TSU President Glenda Glover addresses faculty and staff.

By Emmanuel Freeman

NASHVILLE, TN (TSU News Service) — “Our decisions must be about the welfare of the students. We are here for the students. We are here on behalf of the students,” President Glenda Glover said as she officially kicked off the fall semester for the university.

Glover’s opening message continued with service to students during the faculty and staff gathering, held to commence the start of each academic school year.  

“We have an awesome responsibility to challenge minds, to change lives, and to ensure the future. Everything we do must be done with that in mind,” she said.

Her remarks followed the welcome by Interim Vice President of Academic Affairs Dr. Alisa Mosley; Dr. Geoffrey Burke, chair of the Faculty Senate; and Staff Senate Chair Tequila Johnson, all of whom told faculty and staff they play a role in the success of TSU.

The customary State of the University Address also touched upon the past year of successes and challenges. Hundreds of employees attended the annual event to get an update on those year-long initiatives.  A main topic included the university’s recent sanction by its accrediting body.

“Tennessee State University remains a fully accredited institution,” Glover told faculty and staff. 

TSU was placed on a one-year probation by the Southern Association of Colleges and Schools Commission on Colleges (SACSCOC), for failing to comply with one of 25 accrediting standards, which involves student outcome for educational programs.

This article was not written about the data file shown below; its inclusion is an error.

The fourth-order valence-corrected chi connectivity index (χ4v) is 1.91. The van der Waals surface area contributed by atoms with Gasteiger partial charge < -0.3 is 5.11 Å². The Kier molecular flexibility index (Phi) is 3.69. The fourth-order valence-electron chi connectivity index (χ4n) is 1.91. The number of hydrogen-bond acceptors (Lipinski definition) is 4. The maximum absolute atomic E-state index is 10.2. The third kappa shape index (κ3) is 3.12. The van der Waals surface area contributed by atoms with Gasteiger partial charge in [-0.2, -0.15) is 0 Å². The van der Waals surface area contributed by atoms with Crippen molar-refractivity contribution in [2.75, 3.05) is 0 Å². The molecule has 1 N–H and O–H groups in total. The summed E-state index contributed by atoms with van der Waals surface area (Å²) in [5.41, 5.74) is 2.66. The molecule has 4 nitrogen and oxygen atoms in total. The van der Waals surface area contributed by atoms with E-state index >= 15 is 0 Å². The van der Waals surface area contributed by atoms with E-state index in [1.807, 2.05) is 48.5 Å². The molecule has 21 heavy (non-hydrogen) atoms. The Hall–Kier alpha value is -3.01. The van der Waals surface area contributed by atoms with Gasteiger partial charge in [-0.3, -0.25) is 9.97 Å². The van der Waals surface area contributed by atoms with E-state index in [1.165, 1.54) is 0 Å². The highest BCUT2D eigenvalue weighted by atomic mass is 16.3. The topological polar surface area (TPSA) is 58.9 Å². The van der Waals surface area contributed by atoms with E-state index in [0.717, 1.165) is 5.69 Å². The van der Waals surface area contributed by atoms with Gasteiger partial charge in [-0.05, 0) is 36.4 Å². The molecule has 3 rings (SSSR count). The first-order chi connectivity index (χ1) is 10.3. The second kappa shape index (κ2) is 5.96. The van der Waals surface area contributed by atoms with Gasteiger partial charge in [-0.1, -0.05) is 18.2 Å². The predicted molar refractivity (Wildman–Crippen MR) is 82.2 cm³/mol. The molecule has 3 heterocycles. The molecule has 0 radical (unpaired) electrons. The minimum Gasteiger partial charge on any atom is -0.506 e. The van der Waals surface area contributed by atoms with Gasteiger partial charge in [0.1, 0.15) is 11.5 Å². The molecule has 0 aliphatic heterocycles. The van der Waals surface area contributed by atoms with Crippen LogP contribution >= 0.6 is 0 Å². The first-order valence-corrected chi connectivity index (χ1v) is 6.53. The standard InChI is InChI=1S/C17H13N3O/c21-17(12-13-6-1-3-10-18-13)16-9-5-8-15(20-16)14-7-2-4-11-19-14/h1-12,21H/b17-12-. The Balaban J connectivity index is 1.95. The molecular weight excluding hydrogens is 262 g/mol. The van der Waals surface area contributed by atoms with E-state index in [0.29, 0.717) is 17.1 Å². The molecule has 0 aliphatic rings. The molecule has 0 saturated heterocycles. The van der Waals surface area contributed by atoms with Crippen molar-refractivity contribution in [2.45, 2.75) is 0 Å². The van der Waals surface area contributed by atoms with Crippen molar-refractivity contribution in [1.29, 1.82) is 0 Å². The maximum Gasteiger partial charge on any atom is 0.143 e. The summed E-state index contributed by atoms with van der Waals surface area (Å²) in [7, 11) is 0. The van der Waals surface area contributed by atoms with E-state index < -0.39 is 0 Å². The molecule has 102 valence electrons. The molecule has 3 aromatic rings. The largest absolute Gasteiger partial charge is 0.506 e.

A special highlight of the Faculty Staff Institute was the appearance of the President of SACSCOC, Dr. Belle Wheelan, who explained the role of the commission and further assured the gathering that TSU is not in danger of losing its accreditation.

“It is a pleasure for me to be here today,” Wheelan said. “My challenge is to help you understand the accreditation process and to believe within your heart, as I do in my heart, that TSU is going to be alright. I assure you, she (President Glover) has pulled every resource together, both human and fiscal, and you all are going to fix this. I assure you, this time next year, you will be fine.”

Glover discussed a “plan of action” to address the issue. Corrective steps taken so far under the plan include the following:  university has retained a nationally known firm with expertise on accreditation matters; hired a full-time director of assessment and accreditation to guide the process internally; as well as a communication/reputation management firm.

Glover introduced Charlise Anderson, a longtime assessment and institutional effectiveness expert, as the new director in charge of accreditation matters.

“We are 100 percent confident that TSU will do all that is required to prepare and submit the documentation that is necessary to remove us from probation,” Glover said. “We are fixing this and fixing it now.”

Glover also announced progress and challenges in other areas including, recruitment, retention, graduation, campus safety, customer service, but said ensuring student success remains “the key reason we are all here.”

On a major achievement, Glover informed the university of TSU’s recent partnership with tech giant Apple, and the hosting of the inaugural HBCU C2 Presidential Academy last month.

“TSU is now a National Center for Smart Technology Innovations that will bring coding and creativity opportunities across HBCU campuses,” Glover said. “TSU will be the hub for all 104 HBCUs to come here and code and create.

Dr. Robbie Melton, interim dean of Graduate and Professional Studies, and the initiative’s main facilitator, was recognized for spearheading the effort that made the partnership possible. Dr. Melton then presented the TSU-trained code and creative team members.

The University is offering the coding course for free to employees. The institute culminated with lunch on the lawn.